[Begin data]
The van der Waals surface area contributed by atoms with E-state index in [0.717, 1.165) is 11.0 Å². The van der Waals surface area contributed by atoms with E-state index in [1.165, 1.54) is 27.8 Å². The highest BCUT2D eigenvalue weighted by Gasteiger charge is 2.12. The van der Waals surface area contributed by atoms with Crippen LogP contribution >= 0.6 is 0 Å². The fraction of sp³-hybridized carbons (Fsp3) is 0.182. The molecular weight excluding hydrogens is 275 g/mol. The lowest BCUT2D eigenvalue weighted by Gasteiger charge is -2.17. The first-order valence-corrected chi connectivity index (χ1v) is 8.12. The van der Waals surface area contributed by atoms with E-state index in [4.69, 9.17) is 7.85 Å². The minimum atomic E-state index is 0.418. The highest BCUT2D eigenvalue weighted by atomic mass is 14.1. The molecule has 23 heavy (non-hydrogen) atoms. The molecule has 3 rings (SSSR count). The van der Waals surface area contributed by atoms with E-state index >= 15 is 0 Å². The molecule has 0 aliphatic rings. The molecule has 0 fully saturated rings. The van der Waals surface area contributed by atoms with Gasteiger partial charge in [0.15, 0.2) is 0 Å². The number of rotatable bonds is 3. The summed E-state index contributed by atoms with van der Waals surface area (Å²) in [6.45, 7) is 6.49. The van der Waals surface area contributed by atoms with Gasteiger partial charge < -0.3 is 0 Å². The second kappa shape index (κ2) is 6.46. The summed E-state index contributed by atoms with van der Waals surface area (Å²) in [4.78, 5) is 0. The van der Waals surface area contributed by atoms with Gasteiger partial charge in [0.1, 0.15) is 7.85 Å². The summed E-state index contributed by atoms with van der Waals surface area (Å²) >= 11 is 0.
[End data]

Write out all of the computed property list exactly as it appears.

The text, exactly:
The van der Waals surface area contributed by atoms with E-state index in [0.717, 1.165) is 11.0 Å². The van der Waals surface area contributed by atoms with E-state index in [1.165, 1.54) is 27.8 Å². The highest BCUT2D eigenvalue weighted by Gasteiger charge is 2.12. The van der Waals surface area contributed by atoms with Crippen LogP contribution >= 0.6 is 0 Å². The fraction of sp³-hybridized carbons (Fsp3) is 0.182. The molecular weight excluding hydrogens is 275 g/mol. The lowest BCUT2D eigenvalue weighted by Gasteiger charge is -2.17. The first-order valence-corrected chi connectivity index (χ1v) is 8.12. The van der Waals surface area contributed by atoms with E-state index in [4.69, 9.17) is 7.85 Å². The minimum atomic E-state index is 0.418. The highest BCUT2D eigenvalue weighted by atomic mass is 14.1. The molecule has 23 heavy (non-hydrogen) atoms. The molecule has 3 rings (SSSR count). The van der Waals surface area contributed by atoms with E-state index >= 15 is 0 Å². The molecule has 0 aliphatic rings. The molecule has 0 fully saturated rings. The van der Waals surface area contributed by atoms with Gasteiger partial charge in [0.15, 0.2) is 0 Å². The number of rotatable bonds is 3. The summed E-state index contributed by atoms with van der Waals surface area (Å²) in [6.45, 7) is 6.49. The van der Waals surface area contributed by atoms with Gasteiger partial charge < -0.3 is 0 Å². The second kappa shape index (κ2) is 6.46. The summed E-state index contributed by atoms with van der Waals surface area (Å²) in [4.78, 5) is 0. The van der Waals surface area contributed by atoms with Gasteiger partial charge in [0.1, 0.15) is 7.85 Å². The summed E-state index contributed by atoms with van der Waals surface area (Å²) >= 11 is 0.